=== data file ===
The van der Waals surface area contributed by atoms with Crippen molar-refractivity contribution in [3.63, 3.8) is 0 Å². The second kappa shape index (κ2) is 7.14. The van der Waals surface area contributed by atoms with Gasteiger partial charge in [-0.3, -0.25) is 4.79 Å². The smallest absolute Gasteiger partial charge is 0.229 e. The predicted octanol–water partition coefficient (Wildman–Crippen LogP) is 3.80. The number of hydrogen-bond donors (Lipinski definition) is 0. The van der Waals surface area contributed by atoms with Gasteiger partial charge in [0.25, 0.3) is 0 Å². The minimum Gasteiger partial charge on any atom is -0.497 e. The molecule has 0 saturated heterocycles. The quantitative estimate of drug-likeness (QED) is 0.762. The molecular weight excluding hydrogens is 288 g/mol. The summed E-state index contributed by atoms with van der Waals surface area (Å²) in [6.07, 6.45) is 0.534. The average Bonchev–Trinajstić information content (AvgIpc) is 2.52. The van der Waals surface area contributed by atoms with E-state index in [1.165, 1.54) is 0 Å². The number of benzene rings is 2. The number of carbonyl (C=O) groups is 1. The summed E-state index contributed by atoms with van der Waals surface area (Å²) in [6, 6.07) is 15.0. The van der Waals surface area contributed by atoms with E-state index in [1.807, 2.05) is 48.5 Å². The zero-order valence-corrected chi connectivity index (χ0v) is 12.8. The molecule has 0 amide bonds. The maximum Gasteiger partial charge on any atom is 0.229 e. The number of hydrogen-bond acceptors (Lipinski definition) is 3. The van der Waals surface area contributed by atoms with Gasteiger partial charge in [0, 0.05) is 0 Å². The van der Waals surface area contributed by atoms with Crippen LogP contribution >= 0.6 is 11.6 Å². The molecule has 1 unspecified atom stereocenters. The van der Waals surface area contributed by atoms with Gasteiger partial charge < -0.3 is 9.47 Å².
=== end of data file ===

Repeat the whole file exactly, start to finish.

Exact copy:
The van der Waals surface area contributed by atoms with Crippen molar-refractivity contribution in [3.63, 3.8) is 0 Å². The second kappa shape index (κ2) is 7.14. The van der Waals surface area contributed by atoms with Gasteiger partial charge in [-0.3, -0.25) is 4.79 Å². The smallest absolute Gasteiger partial charge is 0.229 e. The predicted octanol–water partition coefficient (Wildman–Crippen LogP) is 3.80. The number of hydrogen-bond donors (Lipinski definition) is 0. The van der Waals surface area contributed by atoms with Gasteiger partial charge in [0.25, 0.3) is 0 Å². The minimum Gasteiger partial charge on any atom is -0.497 e. The molecule has 0 saturated heterocycles. The quantitative estimate of drug-likeness (QED) is 0.762. The molecular weight excluding hydrogens is 288 g/mol. The summed E-state index contributed by atoms with van der Waals surface area (Å²) in [6.07, 6.45) is 0.534. The average Bonchev–Trinajstić information content (AvgIpc) is 2.52. The van der Waals surface area contributed by atoms with E-state index in [1.165, 1.54) is 0 Å². The number of benzene rings is 2. The number of carbonyl (C=O) groups is 1. The summed E-state index contributed by atoms with van der Waals surface area (Å²) in [6, 6.07) is 15.0. The van der Waals surface area contributed by atoms with E-state index in [1.807, 2.05) is 48.5 Å². The zero-order valence-corrected chi connectivity index (χ0v) is 12.8. The molecule has 0 amide bonds. The maximum Gasteiger partial charge on any atom is 0.229 e. The number of hydrogen-bond acceptors (Lipinski definition) is 3. The van der Waals surface area contributed by atoms with Gasteiger partial charge in [0, 0.05) is 0 Å². The van der Waals surface area contributed by atoms with Crippen LogP contribution >= 0.6 is 11.6 Å². The molecule has 1 unspecified atom stereocenters. The van der Waals surface area contributed by atoms with Gasteiger partial charge < -0.3 is 9.47 Å².